Although successful drugs, the use of anti-TNFs is limited by their high cost, and in the present climate of economic difficulty, there is pressure to find alternatives that reproduce their effects at a lower price. Due to their large molecular size and structural complexity, anti-TNFs are impossible to duplicate, unlike smaller, chemically-generated compounds, which can be copied. However, unlike generics, biosimilars are similar rather than identical to the original drugs. Determining the level of similarity that guarantees a comparable efficacy and safety represents a new test for the pharmacological market. Biosimilars of smaller biological molecules, such as somatotropin, EPO and GCSF (granulocyte colony-stimulating factor), are already commercially available, but are less of a challenge than anti-TNF a biosimilars, which are 3-4 times larger. The European Medicines Agency has recently approved the first infliximab biosimilar, which has already been marketed in various European countries with all the indications for which the original product was approved. However, last January, the Canadian Agency for Drug and Technologies in Health ruled out the use of this biosimilar to treat inflammatory bowel disease in adult and paediatric patients. The fact that two such important regulatory agencies have published contrasting rulings based on the same data is testimony to the complexity of these large protein molecules. Indeed, the novel pharmacology of biosimilars has forced regulatory authorities to develop specific guidelines for their development. European regulations require manufacturers to validate the synthesis process through which they create biosimilars, since the process employed to create the original drug cannot be reproduced. In addition, they are required, not only to carry out pharmacokinetic studies, but also to compare biosimilars with the original product in phase I and II clinical trials. In the case of the infliximab biosimilar, its approval has been achieved through two clinical trials involving a total of 860 patients; a therapeutic equivalence study with rheumatoid arthritis subjects and a pharmacokinetic study with ankylosing spondylitis subjects. No significant differences were detected with respect to infliximab in either study. Specific immunogenicity studies are also required, as well as a specific pharmacovigilance plan that should continue for some time after the drug is made commercially available. This caution is merited by the potential antigenicity of biosimilar proteins, and is of particular relevance in the case of infliximab, which has the most antigenic profile of all the anti-TNFs currently on the market. Given that the infliximab biosimilar is the first of its class, only time will tell whether it can influence the treatment of rheumatologic diseases, in which infliximab is not currently a first-line option.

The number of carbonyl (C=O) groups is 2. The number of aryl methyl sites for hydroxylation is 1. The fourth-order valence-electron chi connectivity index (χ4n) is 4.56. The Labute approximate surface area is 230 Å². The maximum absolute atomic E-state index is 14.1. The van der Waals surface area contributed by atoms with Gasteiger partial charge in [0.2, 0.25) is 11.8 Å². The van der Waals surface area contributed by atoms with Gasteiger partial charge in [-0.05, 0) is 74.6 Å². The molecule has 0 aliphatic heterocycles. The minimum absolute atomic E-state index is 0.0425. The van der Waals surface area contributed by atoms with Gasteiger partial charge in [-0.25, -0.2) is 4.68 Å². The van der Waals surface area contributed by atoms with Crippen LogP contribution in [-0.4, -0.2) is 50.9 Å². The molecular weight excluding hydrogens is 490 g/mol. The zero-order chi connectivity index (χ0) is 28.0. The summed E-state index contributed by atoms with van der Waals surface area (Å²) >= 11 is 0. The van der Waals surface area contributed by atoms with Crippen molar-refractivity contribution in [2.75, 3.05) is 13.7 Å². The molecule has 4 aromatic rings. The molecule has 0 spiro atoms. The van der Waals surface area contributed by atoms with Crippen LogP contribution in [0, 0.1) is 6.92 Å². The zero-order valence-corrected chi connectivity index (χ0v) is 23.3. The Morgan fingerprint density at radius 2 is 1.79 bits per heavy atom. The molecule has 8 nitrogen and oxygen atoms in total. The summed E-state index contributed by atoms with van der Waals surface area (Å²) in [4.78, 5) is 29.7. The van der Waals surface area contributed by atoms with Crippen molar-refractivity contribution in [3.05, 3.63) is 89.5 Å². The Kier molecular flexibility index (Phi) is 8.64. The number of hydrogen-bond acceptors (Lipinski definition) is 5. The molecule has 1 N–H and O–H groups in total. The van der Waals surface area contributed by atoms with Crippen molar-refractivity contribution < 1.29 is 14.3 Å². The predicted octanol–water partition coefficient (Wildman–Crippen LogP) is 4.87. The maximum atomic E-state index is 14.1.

Disclosure of Interest None declared